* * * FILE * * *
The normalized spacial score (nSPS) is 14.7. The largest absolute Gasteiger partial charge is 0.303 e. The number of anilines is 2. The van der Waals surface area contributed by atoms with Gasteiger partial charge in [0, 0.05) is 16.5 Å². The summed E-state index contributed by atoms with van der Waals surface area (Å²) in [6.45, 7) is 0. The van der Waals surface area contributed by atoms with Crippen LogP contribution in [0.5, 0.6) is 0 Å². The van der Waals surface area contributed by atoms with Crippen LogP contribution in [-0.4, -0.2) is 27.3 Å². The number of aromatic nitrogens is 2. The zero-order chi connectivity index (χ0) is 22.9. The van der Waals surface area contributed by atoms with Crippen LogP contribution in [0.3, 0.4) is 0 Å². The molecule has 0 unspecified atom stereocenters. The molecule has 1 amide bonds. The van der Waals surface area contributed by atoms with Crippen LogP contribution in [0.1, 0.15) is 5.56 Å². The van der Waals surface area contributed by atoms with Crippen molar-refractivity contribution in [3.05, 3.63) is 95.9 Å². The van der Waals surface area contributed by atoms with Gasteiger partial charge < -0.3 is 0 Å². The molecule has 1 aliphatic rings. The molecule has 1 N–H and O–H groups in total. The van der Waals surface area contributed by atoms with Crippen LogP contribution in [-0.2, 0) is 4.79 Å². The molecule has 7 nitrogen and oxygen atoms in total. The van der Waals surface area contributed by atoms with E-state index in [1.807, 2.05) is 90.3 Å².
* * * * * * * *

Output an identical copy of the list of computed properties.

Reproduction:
The normalized spacial score (nSPS) is 14.7. The largest absolute Gasteiger partial charge is 0.303 e. The number of anilines is 2. The van der Waals surface area contributed by atoms with Gasteiger partial charge in [0, 0.05) is 16.5 Å². The summed E-state index contributed by atoms with van der Waals surface area (Å²) in [6.45, 7) is 0. The van der Waals surface area contributed by atoms with Crippen LogP contribution in [0.5, 0.6) is 0 Å². The van der Waals surface area contributed by atoms with Crippen LogP contribution in [-0.4, -0.2) is 27.3 Å². The number of aromatic nitrogens is 2. The zero-order chi connectivity index (χ0) is 22.9. The van der Waals surface area contributed by atoms with Crippen LogP contribution in [0.3, 0.4) is 0 Å². The molecule has 0 unspecified atom stereocenters. The molecule has 1 amide bonds. The van der Waals surface area contributed by atoms with Crippen LogP contribution in [0.1, 0.15) is 5.56 Å². The van der Waals surface area contributed by atoms with Crippen molar-refractivity contribution in [3.05, 3.63) is 95.9 Å². The van der Waals surface area contributed by atoms with Gasteiger partial charge < -0.3 is 0 Å². The molecule has 1 aliphatic rings. The molecule has 1 N–H and O–H groups in total. The van der Waals surface area contributed by atoms with Crippen LogP contribution in [-0.2, 0) is 4.79 Å². The molecule has 7 nitrogen and oxygen atoms in total. The van der Waals surface area contributed by atoms with E-state index in [1.807, 2.05) is 90.3 Å².